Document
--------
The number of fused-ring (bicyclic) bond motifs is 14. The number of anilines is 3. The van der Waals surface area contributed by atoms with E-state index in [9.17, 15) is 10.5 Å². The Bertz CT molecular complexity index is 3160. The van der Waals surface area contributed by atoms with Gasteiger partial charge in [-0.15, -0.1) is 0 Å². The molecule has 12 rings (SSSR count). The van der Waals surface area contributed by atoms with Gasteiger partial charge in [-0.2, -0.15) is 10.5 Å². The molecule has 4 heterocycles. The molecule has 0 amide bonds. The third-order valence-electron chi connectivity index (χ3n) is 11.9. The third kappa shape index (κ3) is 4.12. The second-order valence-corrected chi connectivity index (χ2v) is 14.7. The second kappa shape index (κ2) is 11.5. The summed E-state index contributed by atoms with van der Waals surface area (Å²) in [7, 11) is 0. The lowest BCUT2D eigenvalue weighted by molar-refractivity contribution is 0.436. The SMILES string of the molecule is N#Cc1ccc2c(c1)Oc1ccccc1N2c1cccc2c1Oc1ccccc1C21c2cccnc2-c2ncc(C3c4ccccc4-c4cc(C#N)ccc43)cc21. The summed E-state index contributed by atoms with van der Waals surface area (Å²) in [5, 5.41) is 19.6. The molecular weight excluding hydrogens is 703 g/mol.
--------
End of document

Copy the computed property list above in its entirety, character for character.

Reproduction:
The number of fused-ring (bicyclic) bond motifs is 14. The number of anilines is 3. The van der Waals surface area contributed by atoms with E-state index in [9.17, 15) is 10.5 Å². The Bertz CT molecular complexity index is 3160. The van der Waals surface area contributed by atoms with Gasteiger partial charge in [-0.15, -0.1) is 0 Å². The molecule has 12 rings (SSSR count). The van der Waals surface area contributed by atoms with Gasteiger partial charge in [-0.2, -0.15) is 10.5 Å². The molecule has 4 heterocycles. The molecule has 0 amide bonds. The third-order valence-electron chi connectivity index (χ3n) is 11.9. The third kappa shape index (κ3) is 4.12. The second-order valence-corrected chi connectivity index (χ2v) is 14.7. The second kappa shape index (κ2) is 11.5. The summed E-state index contributed by atoms with van der Waals surface area (Å²) in [7, 11) is 0. The lowest BCUT2D eigenvalue weighted by molar-refractivity contribution is 0.436. The SMILES string of the molecule is N#Cc1ccc2c(c1)Oc1ccccc1N2c1cccc2c1Oc1ccccc1C21c2cccnc2-c2ncc(C3c4ccccc4-c4cc(C#N)ccc43)cc21. The summed E-state index contributed by atoms with van der Waals surface area (Å²) in [5, 5.41) is 19.6. The molecular weight excluding hydrogens is 703 g/mol.